Whether it's a local wine-inspired flesh-and-blood book club or an online community like Goodreads, once you get excited about a book it's hard to not talk about it. Some of the best book reviews and recommendations I've ever received have been from the non-Swampland-y Facebook group called TBC.


    I'm usually a sucker for challenges. It's a character flaw. If you are, too, commit to reading a certain number of books this year. Be ambitious, but realistic. How about doubling your current consumption? 25 books? 50? Some stark raving mad people pledge to read a book a day for a year. However many books you decide on, make like a third-grader and keep a list to make sure you're keeping up. If you fall behind, you'll have an excuse to skip errands and pull weekend-long reading pajamathons to catch up.


    Just for one night, pretend you're living in the dark ages (IOW before wifi) or in a particularly bleak Cormac McCarthy novel. Instead of extreme maxi-multitasking your evening (catching up on series while on 3 different social media platforms while compulsively clicking your send/receive button as if it's a Vegas slot machine) try, instead, to take it slowly. Unplug. Pour yourself a drink. Sit in your favourite chair. And read a book. You'll be amazed at how very luxurious it feels.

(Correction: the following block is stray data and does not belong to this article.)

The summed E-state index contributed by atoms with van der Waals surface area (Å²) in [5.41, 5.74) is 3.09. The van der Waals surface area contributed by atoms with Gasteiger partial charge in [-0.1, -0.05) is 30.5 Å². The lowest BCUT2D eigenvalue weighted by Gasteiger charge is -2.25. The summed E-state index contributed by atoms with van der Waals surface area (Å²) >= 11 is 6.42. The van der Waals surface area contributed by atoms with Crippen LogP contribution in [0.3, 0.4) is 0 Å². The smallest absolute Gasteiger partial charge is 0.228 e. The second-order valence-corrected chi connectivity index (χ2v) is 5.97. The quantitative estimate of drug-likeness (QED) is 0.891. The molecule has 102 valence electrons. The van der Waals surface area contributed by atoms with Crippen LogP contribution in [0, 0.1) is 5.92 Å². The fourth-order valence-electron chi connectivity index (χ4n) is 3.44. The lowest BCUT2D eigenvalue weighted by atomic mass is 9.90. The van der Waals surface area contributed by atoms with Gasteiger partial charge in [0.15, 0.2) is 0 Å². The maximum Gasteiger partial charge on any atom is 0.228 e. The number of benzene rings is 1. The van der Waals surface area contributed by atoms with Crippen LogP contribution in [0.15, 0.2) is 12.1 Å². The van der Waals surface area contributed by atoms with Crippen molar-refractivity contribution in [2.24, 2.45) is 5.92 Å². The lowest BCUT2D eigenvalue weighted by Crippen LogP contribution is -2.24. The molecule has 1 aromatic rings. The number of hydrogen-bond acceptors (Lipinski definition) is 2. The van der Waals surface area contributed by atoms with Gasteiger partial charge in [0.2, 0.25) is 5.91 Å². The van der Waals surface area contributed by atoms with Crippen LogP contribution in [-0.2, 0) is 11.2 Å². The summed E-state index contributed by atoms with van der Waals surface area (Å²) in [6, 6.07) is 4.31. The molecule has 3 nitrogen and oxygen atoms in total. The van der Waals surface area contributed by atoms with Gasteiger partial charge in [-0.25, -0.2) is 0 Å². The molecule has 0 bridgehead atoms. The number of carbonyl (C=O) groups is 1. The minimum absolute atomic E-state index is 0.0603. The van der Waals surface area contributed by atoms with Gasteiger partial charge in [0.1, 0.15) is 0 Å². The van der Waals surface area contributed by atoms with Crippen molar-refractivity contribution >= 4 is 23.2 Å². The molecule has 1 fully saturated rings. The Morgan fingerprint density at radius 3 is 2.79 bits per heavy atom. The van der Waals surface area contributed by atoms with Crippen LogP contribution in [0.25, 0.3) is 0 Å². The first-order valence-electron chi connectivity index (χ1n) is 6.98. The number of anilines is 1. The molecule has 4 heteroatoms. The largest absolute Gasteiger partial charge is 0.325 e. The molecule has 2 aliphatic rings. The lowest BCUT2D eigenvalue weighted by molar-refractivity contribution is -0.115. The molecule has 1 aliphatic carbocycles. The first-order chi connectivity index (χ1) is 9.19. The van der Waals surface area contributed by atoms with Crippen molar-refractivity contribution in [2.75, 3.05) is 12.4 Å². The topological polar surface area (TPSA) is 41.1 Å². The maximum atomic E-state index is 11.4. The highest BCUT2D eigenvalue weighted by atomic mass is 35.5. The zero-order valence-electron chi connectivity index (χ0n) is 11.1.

There's no such thing as 'not enough time.' It's a false concept. Time is actually all we have on this spinning blue ball. Everything else you have — your job, your Louboutins, your Marvel Comic Toy Collection — is temporary. You have time right now. You'll have time right up until the day you die. YOLO MOFO! So commit to something worthwhile. Your braincells need to get busy living or get busy dying. In 'The Hangover' Chow's words: "Sometime your heart stops. Start up again. Read a book." If you won't listen to Chow, listen to the plant, Seymour. Listen to your ravenous brain.

    JT Lawrence (@pulpbooks) is an Amazon bestselling author, playwright and bookseller based in Johannesburg, South Africa. Lawrence's page-turners include the sexy psychological suspense 'The Memory of Water', the witchy suspense 'Grey Magic', and the futuristic thriller 'Why You Were Taken'. Find more info on her books at